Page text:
Wasaga Beach is situated along the southern tip of Georgian Bay. In the summer months the town's population balloons as sun bathers descend on the 14 kms of sandy beach that make up Wasaga Beach Provincial Park. It is estimated that around 2 million people visit Wasaga Beach every summer. The Blue Flag designated beach is located on Nottawasaga Bay and the Nottawasaga River.
When settlers arrived the area was home to the Algonquin First Nations people. The word Nottawa means Iroquois and Saga means mouth of the river.
During the War of 1812 American war ships reached the mouth of the Nottawasaga River and sunk the The Nancy, a British fur-trading schooner that had been converted into a war ship. Remains of The Nancy were retrieved from the Nottawasaga River and displayed in a museum at the Nancy Island Historic Site.
Settlers began arriving around 1820 and found the sandy soil incompatible with farming. The area was heavily forested and lumbering became an important industry, as trees could be floated in the river to lumber mills located along the river banks and across the bay in Collingwood, Ontario.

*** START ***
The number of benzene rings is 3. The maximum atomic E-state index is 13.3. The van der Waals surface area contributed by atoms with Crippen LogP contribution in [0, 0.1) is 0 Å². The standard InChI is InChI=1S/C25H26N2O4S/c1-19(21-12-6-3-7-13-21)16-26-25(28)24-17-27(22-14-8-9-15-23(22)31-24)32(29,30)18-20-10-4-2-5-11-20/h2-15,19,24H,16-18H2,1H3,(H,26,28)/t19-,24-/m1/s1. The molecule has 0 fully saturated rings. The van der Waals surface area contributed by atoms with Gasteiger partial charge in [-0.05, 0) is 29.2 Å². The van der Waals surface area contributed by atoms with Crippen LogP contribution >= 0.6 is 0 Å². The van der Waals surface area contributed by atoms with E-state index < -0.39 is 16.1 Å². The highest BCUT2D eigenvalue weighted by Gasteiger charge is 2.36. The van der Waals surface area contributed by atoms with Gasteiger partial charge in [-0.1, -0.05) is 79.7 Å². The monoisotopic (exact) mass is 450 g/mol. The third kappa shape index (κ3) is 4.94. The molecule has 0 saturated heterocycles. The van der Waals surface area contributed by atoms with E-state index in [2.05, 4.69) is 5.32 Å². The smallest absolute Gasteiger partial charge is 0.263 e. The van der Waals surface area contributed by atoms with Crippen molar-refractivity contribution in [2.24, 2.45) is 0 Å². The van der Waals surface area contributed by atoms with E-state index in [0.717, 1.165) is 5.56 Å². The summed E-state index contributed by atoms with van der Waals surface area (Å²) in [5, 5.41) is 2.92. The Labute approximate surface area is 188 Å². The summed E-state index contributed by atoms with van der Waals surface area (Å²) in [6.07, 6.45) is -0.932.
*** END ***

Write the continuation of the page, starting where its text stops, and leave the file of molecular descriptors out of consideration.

By the 1920's the automobile made the trip to Wasaga Beach from many urban centres possible and cottages began to spring up along the waterfront. Families began arriving during the summer months to enjoy the safe sandy beach. A midway and amusement park were added along the beachfront and Wasaga Beach became a premiere beach destination in Southern Ontario. In 1972 part of Main Street was closed off and turned into a pedestrian mall. In 2007 a fire would destroy many of the old buildings that made up the Main Street Mall.
Wasaga Beach Provincial Park is a day use only park and provides visitors with eight beach sites, each with it's own parking. There is also a beach set aside for visitors with dogs. The park also offers 30 kms of trails within 6.8 hectares of unique dune area.
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